Senator Elizabeth Warren had a gaggle of aides befitting a presidential hopeful, and Representative Ayanna Pressley was name-checked by nearly every other Democrat delivering a speech.
But even the Democratic party’s biggest stars could not match what Rachael Rollins brought to Monday’s Martin Luther King Jr. memorial breakfast: A multi-person film crew, following nearly every movement and conversation as Suffolk County’s new district attorney worked the third-floor ballroom at the Boston Convention & Exhibition Center.
So has been life for Rollins in recent months. The film crew, which she said is developing a documentary for the streaming platform Netflix, has been tagging along at forums, public events, and debates since last spring, when Rollins was just one of many seeking the office’s Democratic nomination.
Rollins eventually broke the glass ceiling, becoming the first woman of color to hold the role, and they quickly asked to stay on to film her transition, inauguration, and now the early days of her tenure.
She then broke the fourth wall, of sorts, describing to reporters the back story as a camera rolled nearby.
“It’s exciting to have them here,” Rollins said, before stealing a glance at the microphone hanging overhead. “But it is awkward, for sure, sometimes.”
According to Rollins, the documentary is also focusing on Sean K. Ellis, who authorities alleged was responsible for the 1993 killing of Boston police Detective John J. Mulligan and had been imprisoned for more 22 years until he regained his freedom in 2015. It was then a Superior Court judge ruled that “justice may not have been done’’ because of corruption within the murder investigation.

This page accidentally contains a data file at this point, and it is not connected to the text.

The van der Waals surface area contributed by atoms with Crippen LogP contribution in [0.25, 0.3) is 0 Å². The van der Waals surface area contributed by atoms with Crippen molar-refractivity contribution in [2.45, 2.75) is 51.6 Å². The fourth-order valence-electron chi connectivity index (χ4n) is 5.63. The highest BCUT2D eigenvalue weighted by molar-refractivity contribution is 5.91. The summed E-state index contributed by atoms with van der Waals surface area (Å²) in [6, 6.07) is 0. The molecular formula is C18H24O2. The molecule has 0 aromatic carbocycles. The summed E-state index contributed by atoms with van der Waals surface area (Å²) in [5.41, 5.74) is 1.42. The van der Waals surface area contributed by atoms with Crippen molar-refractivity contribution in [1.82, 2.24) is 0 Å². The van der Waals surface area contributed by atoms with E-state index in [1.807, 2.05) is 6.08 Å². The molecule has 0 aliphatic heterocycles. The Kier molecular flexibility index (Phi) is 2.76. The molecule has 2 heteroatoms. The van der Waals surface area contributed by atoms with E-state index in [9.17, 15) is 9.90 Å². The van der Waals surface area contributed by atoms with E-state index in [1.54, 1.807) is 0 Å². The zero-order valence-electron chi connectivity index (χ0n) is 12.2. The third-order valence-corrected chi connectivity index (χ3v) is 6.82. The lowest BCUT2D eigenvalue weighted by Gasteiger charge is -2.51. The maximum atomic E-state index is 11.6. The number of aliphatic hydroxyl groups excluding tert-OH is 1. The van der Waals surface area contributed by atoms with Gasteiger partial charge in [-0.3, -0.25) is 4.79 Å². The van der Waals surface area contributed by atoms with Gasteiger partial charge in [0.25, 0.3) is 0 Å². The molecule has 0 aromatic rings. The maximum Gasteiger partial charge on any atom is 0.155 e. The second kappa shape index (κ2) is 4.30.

The state’s highest court upheld the ruling in 2016, and Suffolk prosecutors, under Rollins’ predecessor John Pappas, announced in December that they would not retry Ellis because they believe they could not win a conviction.
Meanwhile, a film crew has followed Rollins, often to public events but also during more private moments. They were inside her home on the day of her inauguration, and were in the “green room” while she prepared for the ceremony with her family.
Representatives from Netflix did not immediately return a request for comment Monday.
There have been limits, though. Rollins said she has not allowed them to record discussions about filing charges in cases, a decision she said was out of respect for victims and their families. There are also personal barriers.
“Believe me, they sent a text to me this morning at about 6:50, saying they were outside of my home and could they come in and mic me up — which I did not answer,” Rollins said. The crew was at her heels for most of the morning, however.
“They drove over here in the car with me,” she said. “They just get to ask me questions about the transition and in real time seeing what it’s like to go from never running for anything before beside from, like, the train . . . [and] running for office in a really crowded field, being successful and then implementing that. And then just the growing pains that happen there.”Reach Matt Stout at firstname.lastname@example.org. Follow him on twitter @mattpstout